Dialect matters not only in getting the flavor right for your character's voice, it also matters when you the writer are using it to describe something. When you ask someone for the vanilla while baking, how you pronounce the word doesn't make that much of a difference, even though my husband insists that it is van-ill-ah and not van-ell-ah. Poe-tae-toe or pah-taw-toe you might be thinking. On the page these things stick out, especially if you are trying to help your reader visualize something. For some people a character pushing a buggy through the store to get groceries is a no-brainer. For others they might wonder when the main character got a hold, or maybe its ahold, of that baby, and why they're pushing them through the store piling groceries in the buggy with it?  Or someone might get pulled out of the story because they wonder what the heck you mean when you have your character grab their pocketbook or put on their housecoat. Huh???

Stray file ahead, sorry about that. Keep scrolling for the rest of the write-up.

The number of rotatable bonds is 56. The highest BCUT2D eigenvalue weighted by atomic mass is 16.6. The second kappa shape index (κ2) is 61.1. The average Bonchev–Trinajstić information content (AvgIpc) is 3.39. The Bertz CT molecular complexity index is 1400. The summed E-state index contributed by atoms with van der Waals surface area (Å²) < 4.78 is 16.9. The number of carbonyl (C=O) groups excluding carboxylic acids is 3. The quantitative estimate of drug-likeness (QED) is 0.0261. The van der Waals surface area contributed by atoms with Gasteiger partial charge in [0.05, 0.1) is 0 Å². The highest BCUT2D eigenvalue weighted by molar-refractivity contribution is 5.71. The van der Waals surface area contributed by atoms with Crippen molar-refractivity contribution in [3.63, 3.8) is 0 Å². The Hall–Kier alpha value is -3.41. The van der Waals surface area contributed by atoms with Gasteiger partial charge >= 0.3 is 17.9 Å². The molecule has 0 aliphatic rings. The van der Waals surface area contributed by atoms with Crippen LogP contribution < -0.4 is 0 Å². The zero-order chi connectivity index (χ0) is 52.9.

New Story

Nobody's Business

Phoebe Pufflewhaite marched down the street like a cat with its tail in the air waving like a flag. She was on a mission and no living soul was going to stop her.

Tuesday, May 7, 2013

Great Writing Resource

For those of you who haven't heard of Poet's and Writers, it is a great resource for writers. It offers a free e-newsletter with valuable information as well as the print magazine. This week's free newsletter had a video you could watch about short story writing. Also, in this week's newsletter is an article about some of the top literary magazines produced by universities across the country that also take unsolicited submissions of short fiction and poetry from writers. Here is a link to this article.